Jeepers Creepers" has a bugaboo, fun house freakishness to it. It's a pared-down horror exercise whose sole purpose is to shock its audience with a series of sneaky, well-timed scares.
Jeepers Creepers” has a bugaboo, fun house freakishness to it. It’s a pared-down horror exercise whose sole purpose is to shock its audience with a series of sneaky, well-timed scares. Pic does, at least for a while — with a welcome absence of teen matinee idols and a preference for Johnny Mercer over Britney Spears on the soundtrack — until illogic gets the better of it, catapulting it into that horror/fantasy wasteland of other celluloid specters. Trying but ultimately failing to surmount a number of the hokey genre hallmarks its self-aware characters teasingly skewer, pic emerges as the most conventional and least imaginative of the recent crop of high-class fright movies that includes “The Others,” “Session 9” and “Wendigo.” Late-summer returns for this first release from Francis Ford Coppola’s new, low-budget production pact with United Artists should be modest, and pic will undoubtedly find its most faithful viewers on the small screen.
In a classical set-up, Trish (Gina Phillips) and brother Darry (Justin Long), driving home during spring break from college, decide to take the “long, scenic route,” which involves traveling through rural farm country on a stretch of two-lane blacktop. We’re in the milieu of “The Texas Chainsaw Massacre” here — a world of hidden terrors lurking beneath sunlight, heat and dust. And before long, the siblings find themselves terrorized, “Duel”-style, by a speeding, ramshackle cargo van whose bronzed, rusted-over appearance and blaring, bleating horn create a jolting blast of carnival-sideshow madness.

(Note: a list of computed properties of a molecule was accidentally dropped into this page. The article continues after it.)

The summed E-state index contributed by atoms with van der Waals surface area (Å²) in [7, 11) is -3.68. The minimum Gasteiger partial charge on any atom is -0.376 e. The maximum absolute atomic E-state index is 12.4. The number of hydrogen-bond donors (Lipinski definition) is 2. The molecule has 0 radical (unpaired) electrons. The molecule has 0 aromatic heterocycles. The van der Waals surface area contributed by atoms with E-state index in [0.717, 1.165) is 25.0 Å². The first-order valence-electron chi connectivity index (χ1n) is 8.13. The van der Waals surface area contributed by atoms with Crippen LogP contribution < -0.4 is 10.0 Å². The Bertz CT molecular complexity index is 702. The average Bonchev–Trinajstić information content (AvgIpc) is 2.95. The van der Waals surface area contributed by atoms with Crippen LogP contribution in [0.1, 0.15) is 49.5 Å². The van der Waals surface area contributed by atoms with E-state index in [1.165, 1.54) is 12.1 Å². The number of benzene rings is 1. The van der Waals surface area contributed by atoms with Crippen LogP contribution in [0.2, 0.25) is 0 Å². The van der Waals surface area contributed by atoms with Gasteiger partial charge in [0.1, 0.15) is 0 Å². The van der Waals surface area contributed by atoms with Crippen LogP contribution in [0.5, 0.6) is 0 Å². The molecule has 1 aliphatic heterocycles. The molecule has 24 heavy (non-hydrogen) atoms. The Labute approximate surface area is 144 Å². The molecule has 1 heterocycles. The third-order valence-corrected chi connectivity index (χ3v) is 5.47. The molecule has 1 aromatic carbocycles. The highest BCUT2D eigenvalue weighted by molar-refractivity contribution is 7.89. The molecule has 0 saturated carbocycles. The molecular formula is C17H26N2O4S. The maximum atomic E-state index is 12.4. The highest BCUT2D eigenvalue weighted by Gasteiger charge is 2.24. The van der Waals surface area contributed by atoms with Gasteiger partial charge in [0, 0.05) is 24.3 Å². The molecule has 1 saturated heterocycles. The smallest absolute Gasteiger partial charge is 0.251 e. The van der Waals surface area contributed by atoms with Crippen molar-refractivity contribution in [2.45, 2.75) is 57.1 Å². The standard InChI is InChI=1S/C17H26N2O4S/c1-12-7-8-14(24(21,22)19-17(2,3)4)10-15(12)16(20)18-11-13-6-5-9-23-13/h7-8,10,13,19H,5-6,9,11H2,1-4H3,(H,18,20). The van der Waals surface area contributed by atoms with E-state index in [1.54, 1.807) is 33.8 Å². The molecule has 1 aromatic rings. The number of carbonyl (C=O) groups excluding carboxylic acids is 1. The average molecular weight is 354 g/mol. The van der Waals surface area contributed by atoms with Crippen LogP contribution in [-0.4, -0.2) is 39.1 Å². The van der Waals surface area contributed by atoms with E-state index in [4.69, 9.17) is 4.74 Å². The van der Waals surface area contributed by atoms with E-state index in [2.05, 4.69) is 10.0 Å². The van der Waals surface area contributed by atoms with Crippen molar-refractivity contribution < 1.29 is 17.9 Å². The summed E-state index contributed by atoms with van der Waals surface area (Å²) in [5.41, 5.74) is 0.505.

After a narrow escape, another genre staple: an abandoned roadside church, where the driver of the van appears to be dumping something (could those be bloodied corpses, rope-tied and covered in sheets?) down a menacing drain pipe. Now, even though they know better, even though Trish flat-out reminds us that in horror movies people always do unwise things that the audience ends up hating them for, she and Darry make a U-turn and go back to inspect the church grounds and to determine whether any of that drain pipe’s denizens are still kicking. It’s a choice that, more than earning the ire of the audience, really gets under the skin of the church’s unseen, anthropophagic inhabitant, who proceeds to pursue Trish and Darry from one under-policed hick county to the next over the course of one very long night.
Refreshingly, “Jeepers Creepers” owes more to the “Twilight Zone” and “Outer Limits” anthology series of the 1960s than to the mid-’90s spate of teen-centric slasher pics. (In fact, pic resembles a land-set version of Richard Matheson’s “Nightmare at 20,000 Feet.”) Perhaps this has something to do with why pic doesn’t quite work at feature length, but Salva’s preference for creepy, unnerving atmosphere over calculated sledgehammer shocks works to pic’s credit. Salva’s best scares, like the slow revealing of a corpse-strewn underground tomb, blind side you. Smartly, pic holds off on divulging the identity of its bogeyman villain for quite a stretch, but once it does, the built-up tension escapes like so much helium from a punctured balloon. Once he lets go of this element of unknown, Salva also relinquishes much of the gritty, “Texas Chainsaw”-esque atmosphere he has established to a supernatural conflagration of ancient demons, prophecies and apocryphal psychics, and pic becomes increasingly silly.
Some of this fantasy jabber is played for laughs, and Salva makes an admirable effort here to keep a sense of humor about pic, without delving headfirst into Wes Craven post-modernism. But by the final, climactic pursuit, it’s as certain that we’re expected to take things seriously as it is that Salva’s characters have forgotten everything they once knew about what not to do in a horror movie.
Though thesps are on hand mainly to serve as available pieces of meat for that which is out to get them, newcomers Phillips and Long serve well in the leads, affecting a believable brother-sister bond. Pic’s real stars, however, are the gymnastic Jonathan Breck and the eye-popping make-up and creature effects that bring his character (credited as The Creeper, but never named in the movie) to life.